Pictured: the author
What do people do when they get out of government-related work? If they came to the profession with hopes of changing the world for the better, some take that idealism to the streets. Others take it to the train tracks.
In the second category would be Patrick Dowd, a former Senate campaign speechwriter and investment banking analyst at JP Morgan who’s based in Washington, D.C. He and a few other Beltway types got together last year to create the Millennial Trains Project (MTP), an organization that puts young writers on crowdfunded train rides across the United States. Those who can raise the minimum amount by the cutoff date get in on the journey, where they travel the country for 10 days and work on a pet project that has some component of innovation, entrepreneurship, or otherwise keeping the American dream alive.
For instance, Roll Call reported in September that Matthew Stepp, a senior policy analyst at the Information Technology and Innovation Foundation, organized discussion roundtables with energy advocates at every stop on last year’s route and came up with the idea for an interactive map of emerging energy innovators across the board.
The race is already on for the second cross-country tour, scheduled to take place in March. I personally threw my hat in for a seat on the train in January. My idea: to interview Iranian-Americans in different cities and record their stories in a multimedia final product that will be part book, part documentary.
My father came to the United States in 1979, after the Islamic Revolution that led to today’s clerical rule in Iran. He was one of many who came here to get away from what he knew wouldn’t turn out well; he started a new life and a new family — and that’s where I come in. Our story is one among those that millions of other Iranian-Americans have to tell. That’s what I was thinking about when I decided to take a shot at recording these stories with the help of the Millennial Trains Project.
Right now, my project is one of the three most popular on the MTP site, and for good reason: Iran is a big topic, and not just in Washington. The question of whether economic sanctions are sufficient to discourage nuclear capability, or whether all-out war is a viable option against Iran, is one of the predominant national debates. It’s gone in cycles — “Yes, we definitely need to bomb Iran, and we need to bomb it right now” to “Well, maybe not right now right now” — but it’s stayed on the front burner.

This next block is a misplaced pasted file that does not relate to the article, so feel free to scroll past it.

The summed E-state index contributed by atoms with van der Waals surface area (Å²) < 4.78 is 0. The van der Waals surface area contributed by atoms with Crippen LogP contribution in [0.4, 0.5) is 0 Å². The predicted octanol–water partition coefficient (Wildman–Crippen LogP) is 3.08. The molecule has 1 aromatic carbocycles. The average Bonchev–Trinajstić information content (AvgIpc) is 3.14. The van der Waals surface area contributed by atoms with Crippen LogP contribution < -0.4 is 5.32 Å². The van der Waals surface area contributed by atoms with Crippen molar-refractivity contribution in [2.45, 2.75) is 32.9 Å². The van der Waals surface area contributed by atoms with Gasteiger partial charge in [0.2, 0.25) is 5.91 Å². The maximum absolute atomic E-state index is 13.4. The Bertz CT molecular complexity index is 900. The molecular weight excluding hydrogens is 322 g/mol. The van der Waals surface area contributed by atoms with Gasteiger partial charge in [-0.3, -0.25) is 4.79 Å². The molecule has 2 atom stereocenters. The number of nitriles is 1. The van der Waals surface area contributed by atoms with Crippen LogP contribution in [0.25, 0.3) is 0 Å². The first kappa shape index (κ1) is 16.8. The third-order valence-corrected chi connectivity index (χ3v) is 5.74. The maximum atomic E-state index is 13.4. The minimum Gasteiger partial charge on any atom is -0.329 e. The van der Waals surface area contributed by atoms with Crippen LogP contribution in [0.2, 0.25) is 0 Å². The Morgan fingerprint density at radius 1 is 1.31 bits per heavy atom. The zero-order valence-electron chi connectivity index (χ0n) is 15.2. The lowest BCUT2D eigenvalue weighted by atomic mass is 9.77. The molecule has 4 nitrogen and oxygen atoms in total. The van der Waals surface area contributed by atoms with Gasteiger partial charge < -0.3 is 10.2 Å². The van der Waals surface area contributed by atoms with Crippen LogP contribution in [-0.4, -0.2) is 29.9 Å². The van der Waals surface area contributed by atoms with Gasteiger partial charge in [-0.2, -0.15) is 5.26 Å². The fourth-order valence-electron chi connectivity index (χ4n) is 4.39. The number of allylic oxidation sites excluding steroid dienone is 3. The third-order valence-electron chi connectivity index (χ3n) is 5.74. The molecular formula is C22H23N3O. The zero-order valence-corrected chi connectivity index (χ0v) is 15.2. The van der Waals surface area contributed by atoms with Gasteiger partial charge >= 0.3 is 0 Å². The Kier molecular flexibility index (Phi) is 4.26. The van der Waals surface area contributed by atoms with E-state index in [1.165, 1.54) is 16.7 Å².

What’s more, it’s liable to be an awkward sticking point any time a person’s Iranian heritage becomes a subject of conversation with her fellow Americans.
But the truth is, most Iranians, especially those living in the United States, are anything but fixated on the home country getting nukes and using them. (Even in Iran, popular opinion is startlingly favorable toward the American people.) Many of us love Israel; many of us are indifferent toward it. Most of us, though, are more worried about our jobs, our loved ones, how to pronounce the w sound (which the Persian language doesn’t have), and the occasional tea and bowl of mixed nuts. Really.
Washingtonians, despite being neck-deep in debate on the Iran nuclear deal, probably aren’t that surprised by this revelation. After Los Angeles and Iran itself, the DMV is home to the highest population of Iranians in the world, so my people aren’t really a novelty around here. But I think people will be surprised to learn where else Iranians live in the United States. I sure was, once: while attending college in Pennsylvania, I had an Iranian-American classmate whose family lived in Nebraska, complete with its own little Persian community. It got me wondering: If we’re even in Nebraska, to what other random parts of the United States has the diaspora community spread?
I’m hoping to bring this sense of awe and excitement to people through my project, whose working title is Rose Petal Pathways: Journeys Through Iranian America. I’m confident I’ll find Iranians in each of the cities on the MTP route: Los Angeles, Albuquerque, Kansas City, Louisville, Chattanooga, Atlanta, and Miami. The message: We Iranian-Americans are everywhere; the Iranians in far-flung American cities are just like their neighbors who have been here for generations — but they might also offer a refreshing perspective on what it means to be American. But, of course, that’s only if I make the crowdfunding goal.
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